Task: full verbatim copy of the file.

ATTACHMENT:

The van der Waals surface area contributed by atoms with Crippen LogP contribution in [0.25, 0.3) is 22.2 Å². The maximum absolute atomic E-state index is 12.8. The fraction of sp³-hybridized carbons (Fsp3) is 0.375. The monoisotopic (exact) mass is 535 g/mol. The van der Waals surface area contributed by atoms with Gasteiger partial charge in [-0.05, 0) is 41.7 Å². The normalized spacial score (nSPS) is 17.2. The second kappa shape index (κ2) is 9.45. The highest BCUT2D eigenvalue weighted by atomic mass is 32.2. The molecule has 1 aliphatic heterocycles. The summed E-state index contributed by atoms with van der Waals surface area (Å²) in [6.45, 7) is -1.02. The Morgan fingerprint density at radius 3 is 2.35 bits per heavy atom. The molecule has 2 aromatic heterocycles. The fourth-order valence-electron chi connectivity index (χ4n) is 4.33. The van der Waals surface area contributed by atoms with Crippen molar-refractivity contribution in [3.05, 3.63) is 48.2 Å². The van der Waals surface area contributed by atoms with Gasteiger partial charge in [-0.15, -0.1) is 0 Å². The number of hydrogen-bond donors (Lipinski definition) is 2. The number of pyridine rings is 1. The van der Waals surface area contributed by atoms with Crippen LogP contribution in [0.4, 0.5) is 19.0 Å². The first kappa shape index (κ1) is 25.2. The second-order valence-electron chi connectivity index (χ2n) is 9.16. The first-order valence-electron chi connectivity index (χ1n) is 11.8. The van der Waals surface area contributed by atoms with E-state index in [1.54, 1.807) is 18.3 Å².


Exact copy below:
The van der Waals surface area contributed by atoms with Crippen LogP contribution in [0.25, 0.3) is 22.2 Å². The maximum absolute atomic E-state index is 12.8. The fraction of sp³-hybridized carbons (Fsp3) is 0.375. The monoisotopic (exact) mass is 535 g/mol. The van der Waals surface area contributed by atoms with Gasteiger partial charge in [-0.05, 0) is 41.7 Å². The normalized spacial score (nSPS) is 17.2. The second kappa shape index (κ2) is 9.45. The highest BCUT2D eigenvalue weighted by atomic mass is 32.2. The molecule has 1 aliphatic heterocycles. The summed E-state index contributed by atoms with van der Waals surface area (Å²) in [6.45, 7) is -1.02. The Morgan fingerprint density at radius 3 is 2.35 bits per heavy atom. The molecule has 2 aromatic heterocycles. The fourth-order valence-electron chi connectivity index (χ4n) is 4.33. The van der Waals surface area contributed by atoms with Crippen molar-refractivity contribution in [3.05, 3.63) is 48.2 Å². The van der Waals surface area contributed by atoms with Gasteiger partial charge in [-0.15, -0.1) is 0 Å². The number of hydrogen-bond donors (Lipinski definition) is 2. The number of pyridine rings is 1. The van der Waals surface area contributed by atoms with Crippen LogP contribution in [0.4, 0.5) is 19.0 Å². The first kappa shape index (κ1) is 25.2. The second-order valence-electron chi connectivity index (χ2n) is 9.16. The first-order valence-electron chi connectivity index (χ1n) is 11.8. The van der Waals surface area contributed by atoms with E-state index in [1.54, 1.807) is 18.3 Å².